well in the case well, in all cases, A substantial military force was used to put down the insurrections, and there was division about how to go about putting down the rebellions. So, particularly in the case of the Whiskey Rebellion, all well, the major sort of uprising took place in western Pennsylvania. So the Pennsylvania State Government initially said, we need to go to the courts. We just need to prosecute these people. And it was George Washington and Alexander Hamilton, who said, No, no, we are raising, we're raising an army. We are not messing around with these people. And in the case of Shay's rebellion, they tried to put down the rebellion using the militia, so local community based sort of almost police force, when that failed, when there was such division in the militia, that they actually went over to the rebels. In many cases, they had to raise a private army. And one of the problems they encountered is that the federal government was unable to assist the state of Massachusetts at that moment, because its resources were so limited, which was sort of a an important factor in prompting the creation of a new federal constitution, the year after in 1787.
Adam Smith 16:12
What were the goals that historians see these rebels advocating that they sympathise with them? And why? Why do historians view the strategies that they employed with sympathy?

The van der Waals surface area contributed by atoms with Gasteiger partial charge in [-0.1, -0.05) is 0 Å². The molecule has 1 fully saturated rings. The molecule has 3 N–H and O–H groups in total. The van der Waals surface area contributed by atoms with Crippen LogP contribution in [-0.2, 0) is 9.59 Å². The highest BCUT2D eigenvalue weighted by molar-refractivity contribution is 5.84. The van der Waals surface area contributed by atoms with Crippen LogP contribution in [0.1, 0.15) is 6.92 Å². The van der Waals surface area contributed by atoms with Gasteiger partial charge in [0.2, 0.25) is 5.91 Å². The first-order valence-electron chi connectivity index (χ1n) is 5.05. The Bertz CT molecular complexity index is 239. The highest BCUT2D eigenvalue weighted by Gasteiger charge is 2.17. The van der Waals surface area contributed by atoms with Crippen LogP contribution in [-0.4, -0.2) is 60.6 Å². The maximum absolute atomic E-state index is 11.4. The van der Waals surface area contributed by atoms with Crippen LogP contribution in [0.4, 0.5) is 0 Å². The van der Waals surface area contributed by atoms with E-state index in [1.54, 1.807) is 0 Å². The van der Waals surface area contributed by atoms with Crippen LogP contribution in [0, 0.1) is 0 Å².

Grace Mallon 16:25
And because that politics appears to us to be sympathetic, and I should, I should perhaps temper my earlier statement and say there is obviously, you know, not total historic graphical consensus here. There are, you know, George Washington, suppression of the Whiskey Rebellion is used as a positive example of federal action to deal with a crisis. And we saw that earlier this year, when the Trump administration was was failing miserably to deal with the coronavirus crisis, people were saying, well, well, look, George Washington had this problem of a really big problem. So he acted, even in a time when executive federal action of that kind was was less well understood or, or less popular. But but generally speaking, I think historians have seen a lot in common with with the rebels, partly because these were people who were generally genuinely struggling to, to deal with, with a tax burden. And these were people who could sort of had lived through the revolution, and could see the parallels between the actions of the British government in raising sort of stringent taxes and the federal government, they genuinely had this concern that we just fought a revolution to get rid of these people. And they're back and our own government is doing this to us. And also because, as I say, of the way the rebels presented themselves as as sort of thinking people as people with constitutional learning and constitutional goals in mind, and and a sort of strong, clear political identity, I think that's why they seem more sympathetic.
Adam Smith 18:03
So by cloaking themselves in the in the rhetoric of the revolution, they gave themselves a kind of legitimacy. Bruce, in the period, following the Civil War, there were numerous episodes of what we could characterise as as insurrectionary violence. What continuity is, do you see between the kinds of episodes that happened then and and the kinds of violence and threats of violence we're seeing now, if any?
Bruce Baker 18:34